The potatoes that I started the weedless gardening method on are doing outstanding, even by the horseradish:

horseraddish n tadders 6-2-16.jpg

There are weeds around the plot, but only a small amount actually in the plot.  The potatoes are about 10” high already- woohoo.  Oh, and, yes, that is our horseradish at the top.  It is getting ready to flower, which is a first for us.  We have had it for several years now.  IT decided where “it” was going to be planted (true story).  We had it about 10 feet to the east of this spot originally.  It began spreading to the west all on its own.  Not as bad as the mint, mind you, but moving non-the-less. (Hee hee, maybe I should write a scary movie based on this? Lol).  It finally settled here, so we created a plot just for it.  Happily, it has not tried to run away to another spot since settling here.

Then we have these wild beauties:

widdows tears 6-2-16.jpg

We call them Widows Tears.  The pinkish/purple stems explode open first, looking like they are done – but wait – a green pod forms on the ends of the stems and this beautiful blue flower with yellow center opens up.  They do not last long, but the bees love them.  There are not thousands of them, but they do manage to scatter about a lot.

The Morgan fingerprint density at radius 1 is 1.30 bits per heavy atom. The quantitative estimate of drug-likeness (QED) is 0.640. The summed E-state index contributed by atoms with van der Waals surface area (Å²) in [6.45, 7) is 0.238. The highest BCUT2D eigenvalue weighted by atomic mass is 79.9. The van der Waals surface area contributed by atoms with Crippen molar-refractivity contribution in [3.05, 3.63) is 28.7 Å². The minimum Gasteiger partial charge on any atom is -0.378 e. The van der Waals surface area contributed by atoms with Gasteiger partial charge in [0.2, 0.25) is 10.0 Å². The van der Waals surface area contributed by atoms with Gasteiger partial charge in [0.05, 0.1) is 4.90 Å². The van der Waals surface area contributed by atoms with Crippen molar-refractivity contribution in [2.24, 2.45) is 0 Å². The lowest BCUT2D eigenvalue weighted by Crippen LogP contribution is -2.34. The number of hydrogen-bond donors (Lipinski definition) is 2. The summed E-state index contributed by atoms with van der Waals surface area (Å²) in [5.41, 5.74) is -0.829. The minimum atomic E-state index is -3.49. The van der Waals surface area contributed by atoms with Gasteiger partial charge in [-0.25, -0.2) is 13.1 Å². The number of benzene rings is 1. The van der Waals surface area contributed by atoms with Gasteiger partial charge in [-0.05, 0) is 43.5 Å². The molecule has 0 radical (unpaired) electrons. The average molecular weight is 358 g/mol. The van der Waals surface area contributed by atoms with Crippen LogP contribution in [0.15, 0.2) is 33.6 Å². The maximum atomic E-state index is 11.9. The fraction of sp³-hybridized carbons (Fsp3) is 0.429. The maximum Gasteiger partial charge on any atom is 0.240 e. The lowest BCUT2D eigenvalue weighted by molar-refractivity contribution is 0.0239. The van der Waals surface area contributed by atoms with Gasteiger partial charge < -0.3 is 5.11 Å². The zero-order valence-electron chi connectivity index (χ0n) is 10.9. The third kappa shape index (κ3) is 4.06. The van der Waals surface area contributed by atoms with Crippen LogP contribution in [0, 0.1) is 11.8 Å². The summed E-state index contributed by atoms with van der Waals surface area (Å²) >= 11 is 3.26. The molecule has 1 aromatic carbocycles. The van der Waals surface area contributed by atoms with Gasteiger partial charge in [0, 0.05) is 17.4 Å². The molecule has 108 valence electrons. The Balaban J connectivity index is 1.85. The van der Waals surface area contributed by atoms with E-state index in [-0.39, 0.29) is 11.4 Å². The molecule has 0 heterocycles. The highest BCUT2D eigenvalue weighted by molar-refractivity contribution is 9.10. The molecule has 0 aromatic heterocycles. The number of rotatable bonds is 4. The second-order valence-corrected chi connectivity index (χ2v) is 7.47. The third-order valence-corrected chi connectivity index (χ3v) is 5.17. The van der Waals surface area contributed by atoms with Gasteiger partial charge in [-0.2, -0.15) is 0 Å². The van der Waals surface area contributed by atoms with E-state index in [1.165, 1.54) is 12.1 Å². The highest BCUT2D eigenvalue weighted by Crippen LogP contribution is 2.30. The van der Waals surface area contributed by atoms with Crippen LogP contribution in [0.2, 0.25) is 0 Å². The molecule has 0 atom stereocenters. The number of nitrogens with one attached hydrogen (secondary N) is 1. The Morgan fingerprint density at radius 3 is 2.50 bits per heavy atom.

This is one of the bee favs:

catnip mint 6-2-16.jpg

It’s catnip mint (also a fav for our barn kitties when I am not in the garden).  Can you spot the bee?  There were several bees at that corner of the plant (stands about 2 feet high), but they would not stop moving about – grrr, ha ha!

This amazing thing (amazing that it is alive) resides in the front yard:

orange bush 6-2-16.jpg